All work on Cactus is contributed by volunteers whose only motivation is to help make Cactus work even better, both for themselves and for rest of the community.
All contributions are welcome (see the Participating page). The final decision of what becomes part of the official distribution is made by a group of Committers. For more about Meritocracy, see the Management page on the Apache Jakarta Website.
By alphabetical order on the last name:
Thanks to all that have reported bugs or suggested ideas for Cactus.
Thanks to all that have participated to the Cactus Logo competitions and especially Lyonel Thouvenot who had his logo up on the Cacus web site from 2002 to April 2005:
Special thanks also to Eoghan McIlwaine who has designed the current Cactus logo.
And, of course ...
Thanks to the Apache Jakarta project for accepting the donation of J2EEUnit (renamed Cactus), thus giving it a home and more importantly a family.
Vincent Massol -- Committer (written in 2002)
I started designing internet applications in 1998, when I joined OCTO Technology, an Information System Architecture Consulting company, providing expert IT Solutions and Application Architects in the field of new technologies (Application Servers, EAI, Internet Relationship Management). Very soon, when working on customer projects, I introduced the concept of unit testing (using JUnit) as a good way of writing reliable code. Although it worked very well for unit testing "standard" java classes, it was much more difficult for classes that used container objects. Thus, I began developing a small generic framework to help unit test servlets. I improved the framework as I moved on, from customer to customer.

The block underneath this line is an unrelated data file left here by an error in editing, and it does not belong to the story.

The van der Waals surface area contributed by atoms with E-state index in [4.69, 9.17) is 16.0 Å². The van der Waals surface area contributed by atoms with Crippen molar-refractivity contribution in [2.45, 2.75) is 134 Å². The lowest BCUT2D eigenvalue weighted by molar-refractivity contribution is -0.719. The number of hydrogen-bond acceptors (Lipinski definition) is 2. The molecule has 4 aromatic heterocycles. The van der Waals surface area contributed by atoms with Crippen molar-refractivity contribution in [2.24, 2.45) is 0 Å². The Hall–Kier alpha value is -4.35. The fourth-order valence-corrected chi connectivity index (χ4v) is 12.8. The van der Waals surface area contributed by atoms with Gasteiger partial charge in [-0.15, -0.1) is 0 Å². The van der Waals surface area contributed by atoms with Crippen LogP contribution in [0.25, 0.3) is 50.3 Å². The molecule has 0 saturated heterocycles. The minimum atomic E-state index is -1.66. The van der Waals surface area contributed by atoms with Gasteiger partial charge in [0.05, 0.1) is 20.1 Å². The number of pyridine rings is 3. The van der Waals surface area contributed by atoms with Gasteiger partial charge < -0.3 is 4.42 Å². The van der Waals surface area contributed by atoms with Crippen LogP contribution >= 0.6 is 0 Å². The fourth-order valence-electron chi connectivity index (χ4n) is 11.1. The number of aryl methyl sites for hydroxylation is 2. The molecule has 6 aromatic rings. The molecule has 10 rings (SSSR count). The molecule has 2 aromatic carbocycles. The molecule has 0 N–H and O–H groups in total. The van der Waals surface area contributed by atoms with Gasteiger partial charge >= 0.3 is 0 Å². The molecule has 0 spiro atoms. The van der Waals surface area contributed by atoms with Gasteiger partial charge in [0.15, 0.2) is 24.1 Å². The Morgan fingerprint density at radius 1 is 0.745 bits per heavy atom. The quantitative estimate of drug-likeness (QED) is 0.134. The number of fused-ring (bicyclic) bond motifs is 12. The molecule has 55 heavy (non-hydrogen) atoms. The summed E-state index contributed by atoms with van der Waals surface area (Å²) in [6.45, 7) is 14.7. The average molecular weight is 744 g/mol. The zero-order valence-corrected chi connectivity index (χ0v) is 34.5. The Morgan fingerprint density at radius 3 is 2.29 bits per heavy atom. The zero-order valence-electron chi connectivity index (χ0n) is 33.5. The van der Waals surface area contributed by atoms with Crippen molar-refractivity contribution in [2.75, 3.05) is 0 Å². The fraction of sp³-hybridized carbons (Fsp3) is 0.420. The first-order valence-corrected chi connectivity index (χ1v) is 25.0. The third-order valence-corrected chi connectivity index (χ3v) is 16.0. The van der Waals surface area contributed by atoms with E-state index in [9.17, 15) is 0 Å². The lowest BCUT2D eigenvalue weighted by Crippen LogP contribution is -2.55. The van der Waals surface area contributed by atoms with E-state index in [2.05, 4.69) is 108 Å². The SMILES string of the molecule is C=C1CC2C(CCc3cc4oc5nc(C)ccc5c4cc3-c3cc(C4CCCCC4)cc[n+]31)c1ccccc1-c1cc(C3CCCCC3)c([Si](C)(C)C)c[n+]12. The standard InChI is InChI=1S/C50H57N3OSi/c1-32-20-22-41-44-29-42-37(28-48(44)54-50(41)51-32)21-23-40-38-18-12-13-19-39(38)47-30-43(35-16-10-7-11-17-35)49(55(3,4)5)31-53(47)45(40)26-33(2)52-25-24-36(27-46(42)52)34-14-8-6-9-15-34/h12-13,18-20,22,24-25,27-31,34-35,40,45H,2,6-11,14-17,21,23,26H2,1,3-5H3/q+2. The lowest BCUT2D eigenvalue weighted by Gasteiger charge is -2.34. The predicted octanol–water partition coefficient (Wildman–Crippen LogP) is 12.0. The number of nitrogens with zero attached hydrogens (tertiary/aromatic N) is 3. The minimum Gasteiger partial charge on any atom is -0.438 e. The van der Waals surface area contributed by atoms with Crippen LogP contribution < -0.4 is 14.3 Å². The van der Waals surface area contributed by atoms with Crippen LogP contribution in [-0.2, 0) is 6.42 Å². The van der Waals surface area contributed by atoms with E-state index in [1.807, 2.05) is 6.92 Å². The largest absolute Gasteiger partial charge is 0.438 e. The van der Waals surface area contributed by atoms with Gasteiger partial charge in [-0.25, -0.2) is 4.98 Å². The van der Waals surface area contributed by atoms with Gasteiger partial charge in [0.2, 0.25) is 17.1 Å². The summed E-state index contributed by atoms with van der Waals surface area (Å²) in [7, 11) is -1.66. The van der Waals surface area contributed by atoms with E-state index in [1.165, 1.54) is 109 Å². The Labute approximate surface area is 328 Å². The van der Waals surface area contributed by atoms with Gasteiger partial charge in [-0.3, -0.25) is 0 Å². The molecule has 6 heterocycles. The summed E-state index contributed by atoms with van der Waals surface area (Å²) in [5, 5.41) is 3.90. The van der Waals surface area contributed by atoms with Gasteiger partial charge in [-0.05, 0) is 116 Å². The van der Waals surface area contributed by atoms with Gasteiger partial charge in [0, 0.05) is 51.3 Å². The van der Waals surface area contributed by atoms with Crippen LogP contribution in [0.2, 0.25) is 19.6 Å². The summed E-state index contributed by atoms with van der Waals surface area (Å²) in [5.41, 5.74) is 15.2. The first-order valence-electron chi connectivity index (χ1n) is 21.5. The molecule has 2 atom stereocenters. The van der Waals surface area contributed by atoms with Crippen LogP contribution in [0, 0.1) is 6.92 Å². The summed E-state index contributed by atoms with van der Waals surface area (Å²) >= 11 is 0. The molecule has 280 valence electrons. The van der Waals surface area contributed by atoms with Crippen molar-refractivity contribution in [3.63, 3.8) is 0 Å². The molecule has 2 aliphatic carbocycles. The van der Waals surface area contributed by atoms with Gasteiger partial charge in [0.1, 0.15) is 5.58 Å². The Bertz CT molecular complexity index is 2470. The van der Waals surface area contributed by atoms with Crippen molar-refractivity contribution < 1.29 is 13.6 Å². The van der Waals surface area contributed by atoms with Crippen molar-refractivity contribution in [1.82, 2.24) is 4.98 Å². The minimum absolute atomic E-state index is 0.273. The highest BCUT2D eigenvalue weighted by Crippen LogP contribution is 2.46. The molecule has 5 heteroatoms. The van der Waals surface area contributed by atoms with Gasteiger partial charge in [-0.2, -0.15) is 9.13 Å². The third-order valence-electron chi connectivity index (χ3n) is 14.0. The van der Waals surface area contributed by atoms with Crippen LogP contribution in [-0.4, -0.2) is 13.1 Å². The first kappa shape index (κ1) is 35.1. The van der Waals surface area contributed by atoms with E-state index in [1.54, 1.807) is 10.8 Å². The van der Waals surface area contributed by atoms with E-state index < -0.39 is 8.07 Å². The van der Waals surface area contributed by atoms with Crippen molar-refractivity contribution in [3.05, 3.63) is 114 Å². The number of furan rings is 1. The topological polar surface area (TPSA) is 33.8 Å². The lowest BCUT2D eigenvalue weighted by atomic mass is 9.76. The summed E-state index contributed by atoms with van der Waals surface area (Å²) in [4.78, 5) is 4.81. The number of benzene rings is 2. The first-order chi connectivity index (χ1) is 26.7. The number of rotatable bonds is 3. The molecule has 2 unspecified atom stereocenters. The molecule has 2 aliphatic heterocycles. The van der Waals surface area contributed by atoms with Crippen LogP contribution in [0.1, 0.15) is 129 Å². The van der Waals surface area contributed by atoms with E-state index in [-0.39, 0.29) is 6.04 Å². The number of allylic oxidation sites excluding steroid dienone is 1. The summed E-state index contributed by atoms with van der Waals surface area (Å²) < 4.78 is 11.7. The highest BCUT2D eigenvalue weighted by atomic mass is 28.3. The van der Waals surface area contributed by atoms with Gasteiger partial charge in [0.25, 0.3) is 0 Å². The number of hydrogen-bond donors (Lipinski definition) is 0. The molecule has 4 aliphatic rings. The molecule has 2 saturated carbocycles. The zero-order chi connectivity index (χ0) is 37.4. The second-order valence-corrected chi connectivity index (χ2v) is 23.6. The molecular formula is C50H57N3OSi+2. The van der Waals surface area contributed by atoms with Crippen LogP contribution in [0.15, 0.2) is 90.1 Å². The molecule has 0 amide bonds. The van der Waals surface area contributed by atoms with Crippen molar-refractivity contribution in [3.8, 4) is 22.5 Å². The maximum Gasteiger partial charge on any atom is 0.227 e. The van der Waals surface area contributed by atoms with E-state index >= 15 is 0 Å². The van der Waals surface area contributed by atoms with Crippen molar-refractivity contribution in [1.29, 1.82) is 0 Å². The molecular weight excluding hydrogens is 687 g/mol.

Until it was time to open source it! There were several drivers for that decision. As I spread the word about this framework within Octo, several octomen (and octowomen!) began using it and making modifications, and we ended up with several versions of it, making it difficult to synchronize them (although it was good for the evolutionary and darwinian side of it :) ). Another good reason was that I wanted to have feedback from the open source community and wanted to get help to improve it. Also, it was good to be able to provide to our customers a framework that would continue to evolve and be maintained even after we left the project. The last reason, maybe the strongest, is that I have always been fond of the open source concept and as Octo is providing consulting services, it did not clash with our business model !